the porch summer 2011
A crop of Southerners you should know about
why DURHAM is worth a visit
the porch summer 2011
OP-ED: CHANGED..........................6 sometimes it changes you TIRED FOOD TIRED DESIGN...........7 one designer slash chef applies her philosophy on food to the interior of a south carolina restaurant HOMEGROWN DESIGN ................12 five creative forces use their varied talents to take southern art and design to a new level
an outreach initiative through auburn university’s college of architecture and planning that is changing the state of alabama
in every issue
FROM THE EDITOR....................3 GUEST CONTRIBUTORS...........4 EVENTS.......................................5 to do and see around the south this summer
CITY PROFILE.............................10 durham, nc is worth a visit. good food, great art, and contemporary coolness
STUDENT WORK........ ...............28 architecture student thomas ragsdale fuses minimalist modern with deep southern roots
DETAILS......................................31 screen door sentamentality VIEW FROM THE PORCH..........38 obsessed with being green? we are
p32 p17 on the cover: “Red Chair 01” by Chip Cooper
from the editor
welcome to the porch. our inaugural issue is ‘homegrown,’ reflecting not only the summer season’s bounty of fresh produce, but also the soul of the south. pride in where you come from and social awareness are both qualities that, as the designers and artists included in this issue demonstrate, add depth and meaning to all creative works. being ‘homegrown’ doesn’t imply ignorance or lack of culture, but truth and awareness. from Willis Everett’s reclaimed wood installations to Urban Studio’s Small Town Design Initiative, the south is ripe with noteworthy design. it is talents and efforts such as these that represent the essence of the porch. one-third of the website on the porch, our magazine strives to report on southern design from a modern perspective. the word modern, in this case, has nothing to do with glass, steel, or minimalism, per se. rather, it refers to a mindset, to the purposes that guide design. why do we build things the way we do? what does that column mean, really? how can we make spaces that simultaneously reflect vernacular culture and emerging society? complex as these questions are, they are currently being explored by many forwardthinking southerners. the porch tells these stories in hopes of publicizing their talent and and the budding regionalism in the south’s art and design. explore our library at www.ontheporch.info for links to the people, places, and happenings covered in this issue, as well as additional design resources. yall enjoy, suzanne humphries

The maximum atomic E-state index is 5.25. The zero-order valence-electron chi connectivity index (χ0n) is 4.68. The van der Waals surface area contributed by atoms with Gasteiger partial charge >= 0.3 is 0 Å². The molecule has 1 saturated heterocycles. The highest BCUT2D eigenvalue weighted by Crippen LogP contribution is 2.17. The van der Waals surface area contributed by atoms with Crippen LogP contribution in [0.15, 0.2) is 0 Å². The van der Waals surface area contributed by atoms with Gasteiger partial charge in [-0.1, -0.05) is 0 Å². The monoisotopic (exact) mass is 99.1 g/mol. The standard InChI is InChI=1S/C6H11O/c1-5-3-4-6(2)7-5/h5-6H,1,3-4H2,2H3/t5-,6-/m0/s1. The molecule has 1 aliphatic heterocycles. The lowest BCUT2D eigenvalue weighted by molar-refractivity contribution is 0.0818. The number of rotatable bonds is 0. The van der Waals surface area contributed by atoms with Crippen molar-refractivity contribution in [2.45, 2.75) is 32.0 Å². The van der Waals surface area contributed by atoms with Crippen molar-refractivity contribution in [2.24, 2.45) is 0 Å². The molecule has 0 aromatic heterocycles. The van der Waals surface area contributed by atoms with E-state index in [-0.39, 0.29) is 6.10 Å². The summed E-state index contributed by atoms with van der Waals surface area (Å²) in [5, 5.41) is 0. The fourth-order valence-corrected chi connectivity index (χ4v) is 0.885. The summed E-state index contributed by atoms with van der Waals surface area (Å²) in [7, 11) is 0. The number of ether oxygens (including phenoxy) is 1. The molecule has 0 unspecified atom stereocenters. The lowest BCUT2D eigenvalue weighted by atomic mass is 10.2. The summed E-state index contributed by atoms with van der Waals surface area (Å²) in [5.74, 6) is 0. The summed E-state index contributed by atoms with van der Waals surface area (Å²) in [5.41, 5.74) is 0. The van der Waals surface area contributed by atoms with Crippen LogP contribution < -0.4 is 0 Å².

guest contributors Meredith Baird
is a chef and interior stylist from South Carolina. She focuses primarily on restaurant design and residential concepts, with a passion for creating kitchens that inspire good food and healthy lifestyles. See a collection of her inspirations at www.meredithbaird.com.
Meredith Carter is a native North
Carolinian and has gained her flair for design through professional experiences in fashion and communications. Her favorite acquisition is a hand-me-down oriental rug from her grandmother, which she pairs with an abstract painting of the Tar River.
Katharine Runyan is a graduate of
the Corcoran College of Art and Design. She received her Masters in Interior Design in 2011. Hailing originally from Memphis, TN, she has lived in New Orleans, London and Washington, DC. In her career, she hopes to share the righteous path of design with the masses. Follow her work at www.kmrunyan.com.